Sumatran farmers who come to learn by seeing the crops that grow best, buy seeds and pamphlets, and students, who live in the Kebun Djeruk ashrama while studying good farming techniques attest to WESTENBERG’s creative influence. Significant is the refusal of this pioneering Indonesian farmer to let fellow farmers buy seeds for a crop unless he has proven it can make money for them. WESTENBERG’s work is a heartening demonstration that private initiative can consequentially increase agricultural production when guided by a deep knowledge of all aspects of farming, a second sense of human nature and sustained personal effort.
In electing HANS WESTENBERG to receive the 1972 Ramon Magsaysay Award for Community Leadership, the Board of Trustees recognizes his practical propagation of new crops and promotion of better methods among Sumatra’s small farmers who have learned to trust and profit from his ideas.
Standing before you as a recipient of the Ramon Magsaysay Award, I am intensely aware of the fact that this is the greatest Award and honor that can be given to a person in Asia. That this Award should be bestowed on me came as one of the biggest surprises of my life. I am overwhelmed with feelings of pride and gratitude.
The question may be asked, and I asked myself many times, what have I done to deserve such a great honor? My personal opinion in this case is that throughout my life circumstances have been very much in my favor and have contributed substantially to the results that have followed from my work. It is thus not that in any way I am worthy of this Award, but rather that circumstances have prospered my activities and focused the attention of many people on the results.
At my birth I inherited a great interest in agriculture from my mother. Then, from the moment I started work on rubber estates in November 1919, I have tried to solve the problems of increasing yields by introducing new varieties and methods of cultivation. This kind of work became my hobby and when one follows his hobby he is in truth simply doing what interests and satisfies him personally; this work, in fact, has proved of no great burden to me.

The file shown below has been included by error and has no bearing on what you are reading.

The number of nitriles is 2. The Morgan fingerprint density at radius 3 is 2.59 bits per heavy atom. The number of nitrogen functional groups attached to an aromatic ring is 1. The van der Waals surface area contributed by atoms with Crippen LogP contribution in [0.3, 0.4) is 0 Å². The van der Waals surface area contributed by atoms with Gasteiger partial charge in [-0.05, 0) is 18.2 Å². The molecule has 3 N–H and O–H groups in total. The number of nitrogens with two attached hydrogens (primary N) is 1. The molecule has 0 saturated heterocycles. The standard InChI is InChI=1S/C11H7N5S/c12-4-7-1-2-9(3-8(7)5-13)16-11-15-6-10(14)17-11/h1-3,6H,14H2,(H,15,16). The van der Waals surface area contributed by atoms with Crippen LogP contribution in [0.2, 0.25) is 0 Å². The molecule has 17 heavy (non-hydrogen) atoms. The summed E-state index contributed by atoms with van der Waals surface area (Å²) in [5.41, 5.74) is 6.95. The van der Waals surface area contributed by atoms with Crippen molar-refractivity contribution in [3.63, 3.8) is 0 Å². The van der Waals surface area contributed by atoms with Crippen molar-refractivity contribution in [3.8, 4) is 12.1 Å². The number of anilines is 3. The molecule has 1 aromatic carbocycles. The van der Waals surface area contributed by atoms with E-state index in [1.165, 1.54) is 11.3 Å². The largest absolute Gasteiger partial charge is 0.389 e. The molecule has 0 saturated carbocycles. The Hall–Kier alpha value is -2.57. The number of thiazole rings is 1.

What one person can do, however, is very limited and it has been my great fortune always to find others who had the same interest or who held important positions in society, willing to cooperate and assist me in the work of introducing new varieties and more advanced methods of cultivation into Indonesian agriculture. In most cases the new varieties and methods we have introduced have been based on the results of recent research carried out by agricultural scientists working in many countries.
By applying the results of basic research, and with the assistance of those in influential positions and others in organizations interested in raising the standard of living of poor farmers, some worthwhile in certain instances substantial?results have been obtained through our combined efforts.
Thus, in receiving the Award I feel somewhat guilty, knowing that the Award should have been shared by many others who have assisted my work. I should like to mention a few of these people at this point in recognition of their efforts in supporting my activities:
Our former Indonesian Ambassador to the Philippines, Major General Kusno Utomo, at that time Commander in Chief of the Indonesian Army in Sumatra, provided unstinting support and his Chief of Staff, Major General Josef Muskita, became the head of the project on our experimental farm for the multiplication of the new rice varieties developed in your country. For this operation I was appointed project manager.